The management of land is a hot topic within the UK today, with a balance needing to be achieved between agricultural productivity, community requirements, economic development and the integrity of wildlife networks. National pressure for greater agricultural and economic outputs, can sometimes lead to biodiversity and community needs being side-lined leading to increased vulnerability of these vital networks.
In modern Britain, wildlife reserves and sites of high biodiversity are often islands floating within a sea of agricultural improvement and urbanisation. Without wildlife friendly corridors between these sites, wildlife will find it difficult, or sometimes impossible, to move between islands, meaning that local species are trapped within these site and are vulnerable to any local impacts such as disease or extreme weather, as well as wider impacts such as climate change.
The key objective of the Land of Iron biodiversity projects is to reconnect these islands, working with land managers to establish a network of wildlife friendly spaces, within which biodiversity can flourish but which also allow wildlife populations to disperse between established sites or colonise new areas. Agreements are drawn up with land managers to create, maintain or repair structures, or to promote certain schemes of management, which will create new wildlife connections and spaces whilst also benefitting the land manager whether through mutual objectives or grant support.
Measures taken can be many or varied, and depend largely on the specific holding and the needs of the local area. For example, excluding stock from water courses including provision of alternative drinking sites can have huge environmental benefits by reducing siltation and soiling of streams which improves water quality for local communities, fish stocks and aquatic wildlife, whilst also protecting livestock welfare, reducing bank erosion and creating a diverse riparian strip that looks attractive to communities and park visitors.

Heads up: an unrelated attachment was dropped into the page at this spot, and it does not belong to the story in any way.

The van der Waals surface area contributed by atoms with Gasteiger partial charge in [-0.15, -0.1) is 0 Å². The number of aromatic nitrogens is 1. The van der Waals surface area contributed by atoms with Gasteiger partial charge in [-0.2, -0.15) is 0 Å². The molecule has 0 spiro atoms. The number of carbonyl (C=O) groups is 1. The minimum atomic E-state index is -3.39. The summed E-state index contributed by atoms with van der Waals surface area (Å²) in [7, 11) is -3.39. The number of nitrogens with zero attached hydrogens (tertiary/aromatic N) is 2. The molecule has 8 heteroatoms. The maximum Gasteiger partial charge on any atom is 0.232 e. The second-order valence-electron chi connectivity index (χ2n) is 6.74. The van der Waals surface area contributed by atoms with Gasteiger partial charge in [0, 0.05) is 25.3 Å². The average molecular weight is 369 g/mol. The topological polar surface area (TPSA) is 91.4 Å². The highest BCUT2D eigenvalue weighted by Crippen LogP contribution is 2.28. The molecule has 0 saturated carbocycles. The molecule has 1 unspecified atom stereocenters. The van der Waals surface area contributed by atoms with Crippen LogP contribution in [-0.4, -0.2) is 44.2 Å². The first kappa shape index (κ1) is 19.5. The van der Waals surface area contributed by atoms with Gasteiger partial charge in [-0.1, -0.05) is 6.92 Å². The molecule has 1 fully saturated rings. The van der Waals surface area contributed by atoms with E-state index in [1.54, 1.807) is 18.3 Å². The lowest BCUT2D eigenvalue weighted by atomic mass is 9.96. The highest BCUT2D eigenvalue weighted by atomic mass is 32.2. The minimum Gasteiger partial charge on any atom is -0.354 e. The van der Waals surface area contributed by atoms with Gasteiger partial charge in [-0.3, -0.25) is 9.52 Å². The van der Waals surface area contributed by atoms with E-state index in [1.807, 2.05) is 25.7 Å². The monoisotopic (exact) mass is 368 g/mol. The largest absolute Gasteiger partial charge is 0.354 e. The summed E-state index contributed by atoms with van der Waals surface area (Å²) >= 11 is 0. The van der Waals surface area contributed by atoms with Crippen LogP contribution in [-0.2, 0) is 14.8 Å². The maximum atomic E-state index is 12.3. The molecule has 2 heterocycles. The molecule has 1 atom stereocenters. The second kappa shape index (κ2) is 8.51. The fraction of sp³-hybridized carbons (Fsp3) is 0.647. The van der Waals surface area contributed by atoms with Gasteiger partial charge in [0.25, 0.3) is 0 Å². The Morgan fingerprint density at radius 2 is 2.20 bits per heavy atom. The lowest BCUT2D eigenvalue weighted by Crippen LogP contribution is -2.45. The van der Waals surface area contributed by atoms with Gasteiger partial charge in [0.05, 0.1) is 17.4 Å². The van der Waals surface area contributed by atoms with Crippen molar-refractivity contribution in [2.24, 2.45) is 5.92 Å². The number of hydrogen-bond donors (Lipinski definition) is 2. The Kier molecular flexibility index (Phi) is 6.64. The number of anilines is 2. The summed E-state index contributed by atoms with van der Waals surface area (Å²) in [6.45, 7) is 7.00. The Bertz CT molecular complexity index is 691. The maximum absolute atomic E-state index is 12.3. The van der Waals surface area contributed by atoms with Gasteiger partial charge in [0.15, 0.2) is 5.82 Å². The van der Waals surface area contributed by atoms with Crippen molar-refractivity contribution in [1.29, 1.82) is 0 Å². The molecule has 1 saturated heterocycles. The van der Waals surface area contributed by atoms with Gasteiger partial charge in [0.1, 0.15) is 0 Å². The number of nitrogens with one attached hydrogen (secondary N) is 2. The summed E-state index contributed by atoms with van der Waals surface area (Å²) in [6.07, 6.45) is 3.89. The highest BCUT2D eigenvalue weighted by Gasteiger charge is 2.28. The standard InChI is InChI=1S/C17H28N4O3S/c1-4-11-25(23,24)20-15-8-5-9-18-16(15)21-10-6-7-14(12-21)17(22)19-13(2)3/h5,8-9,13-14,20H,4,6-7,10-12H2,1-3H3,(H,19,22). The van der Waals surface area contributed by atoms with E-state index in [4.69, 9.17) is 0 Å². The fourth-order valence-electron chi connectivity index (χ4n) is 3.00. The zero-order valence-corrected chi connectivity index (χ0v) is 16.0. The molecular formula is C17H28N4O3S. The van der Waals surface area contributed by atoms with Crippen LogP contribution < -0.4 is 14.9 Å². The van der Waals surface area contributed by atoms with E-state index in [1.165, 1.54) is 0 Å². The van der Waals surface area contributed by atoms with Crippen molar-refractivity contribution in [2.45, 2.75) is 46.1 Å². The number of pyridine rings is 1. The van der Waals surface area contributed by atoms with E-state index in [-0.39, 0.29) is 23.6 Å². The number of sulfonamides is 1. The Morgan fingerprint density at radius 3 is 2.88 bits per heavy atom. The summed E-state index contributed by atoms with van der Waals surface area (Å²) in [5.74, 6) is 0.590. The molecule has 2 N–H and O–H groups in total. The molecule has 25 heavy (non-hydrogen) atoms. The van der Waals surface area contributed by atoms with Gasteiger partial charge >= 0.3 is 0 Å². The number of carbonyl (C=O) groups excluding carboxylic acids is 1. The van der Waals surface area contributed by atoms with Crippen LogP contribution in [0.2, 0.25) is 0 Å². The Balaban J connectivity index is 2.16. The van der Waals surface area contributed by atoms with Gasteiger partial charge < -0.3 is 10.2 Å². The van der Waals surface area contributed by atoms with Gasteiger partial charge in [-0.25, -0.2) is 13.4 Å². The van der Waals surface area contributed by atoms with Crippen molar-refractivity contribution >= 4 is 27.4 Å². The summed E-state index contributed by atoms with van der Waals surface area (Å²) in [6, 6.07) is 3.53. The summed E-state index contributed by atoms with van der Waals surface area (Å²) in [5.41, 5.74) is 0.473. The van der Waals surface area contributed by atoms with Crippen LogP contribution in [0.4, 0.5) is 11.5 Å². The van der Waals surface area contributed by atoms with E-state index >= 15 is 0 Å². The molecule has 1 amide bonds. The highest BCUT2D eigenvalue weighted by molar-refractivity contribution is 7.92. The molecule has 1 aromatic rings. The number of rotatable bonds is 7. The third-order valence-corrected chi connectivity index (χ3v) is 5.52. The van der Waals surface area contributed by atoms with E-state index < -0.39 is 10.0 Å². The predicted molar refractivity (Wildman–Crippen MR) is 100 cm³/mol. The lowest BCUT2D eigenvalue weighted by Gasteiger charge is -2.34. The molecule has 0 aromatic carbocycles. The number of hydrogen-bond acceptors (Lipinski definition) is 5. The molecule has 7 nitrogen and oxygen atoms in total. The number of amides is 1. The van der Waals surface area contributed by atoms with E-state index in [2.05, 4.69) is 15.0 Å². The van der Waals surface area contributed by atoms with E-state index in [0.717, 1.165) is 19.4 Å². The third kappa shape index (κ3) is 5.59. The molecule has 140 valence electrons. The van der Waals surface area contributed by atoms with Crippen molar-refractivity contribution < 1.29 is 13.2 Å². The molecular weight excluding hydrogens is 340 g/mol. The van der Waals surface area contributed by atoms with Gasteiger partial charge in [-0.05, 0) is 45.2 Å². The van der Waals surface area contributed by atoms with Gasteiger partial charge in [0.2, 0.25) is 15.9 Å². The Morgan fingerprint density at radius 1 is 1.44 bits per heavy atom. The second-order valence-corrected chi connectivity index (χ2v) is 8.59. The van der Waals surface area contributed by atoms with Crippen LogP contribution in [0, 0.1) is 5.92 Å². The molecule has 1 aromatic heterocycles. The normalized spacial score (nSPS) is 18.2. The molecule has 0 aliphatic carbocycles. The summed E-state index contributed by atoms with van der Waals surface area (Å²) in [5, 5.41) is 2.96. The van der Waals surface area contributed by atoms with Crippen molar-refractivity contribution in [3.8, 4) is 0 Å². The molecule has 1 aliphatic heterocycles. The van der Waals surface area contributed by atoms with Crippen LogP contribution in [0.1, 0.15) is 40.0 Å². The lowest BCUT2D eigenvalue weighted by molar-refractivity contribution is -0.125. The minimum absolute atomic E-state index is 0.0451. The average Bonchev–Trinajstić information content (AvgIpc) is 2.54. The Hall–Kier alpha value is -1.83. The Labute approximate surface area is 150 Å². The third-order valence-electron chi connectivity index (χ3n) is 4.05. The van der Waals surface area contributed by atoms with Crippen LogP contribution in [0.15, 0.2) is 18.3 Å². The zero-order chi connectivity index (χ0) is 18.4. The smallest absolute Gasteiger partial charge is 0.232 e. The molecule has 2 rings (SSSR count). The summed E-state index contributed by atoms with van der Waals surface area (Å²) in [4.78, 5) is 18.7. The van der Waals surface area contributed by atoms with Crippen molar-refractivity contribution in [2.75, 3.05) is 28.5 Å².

Many traditional land management tools, for example thick maintained hedgerows, provide excellent wildlife habitat whilst also providing a real benefit for the land manager for controlling livestock, and also benefit the wider landscape and the views of local communities and visitors. In field trees – once a staple feature in a pastoral landscape – can be replanted, providing shade and shelter for stock whilst also providing a home to wildlife and stepping stones across an open landscape for tree-loving species.
Through the Land of Iron connectivity projects, we have already committed to help land managers install 7km of new hedgerow, protect 8km of water courses from erosion and maintain 26ha of species rich grassland amongst many others schemes. Although many agreements are small scale, across a whole valley the benefits can be enormous for wildlife, local people and the landscape itself. If you own or manage land in the TEL area, and would like to work with us to create better connections for wildlife, then please do get in touch with Elspeth at firstname.lastname@example.org,uk or call 01439 772700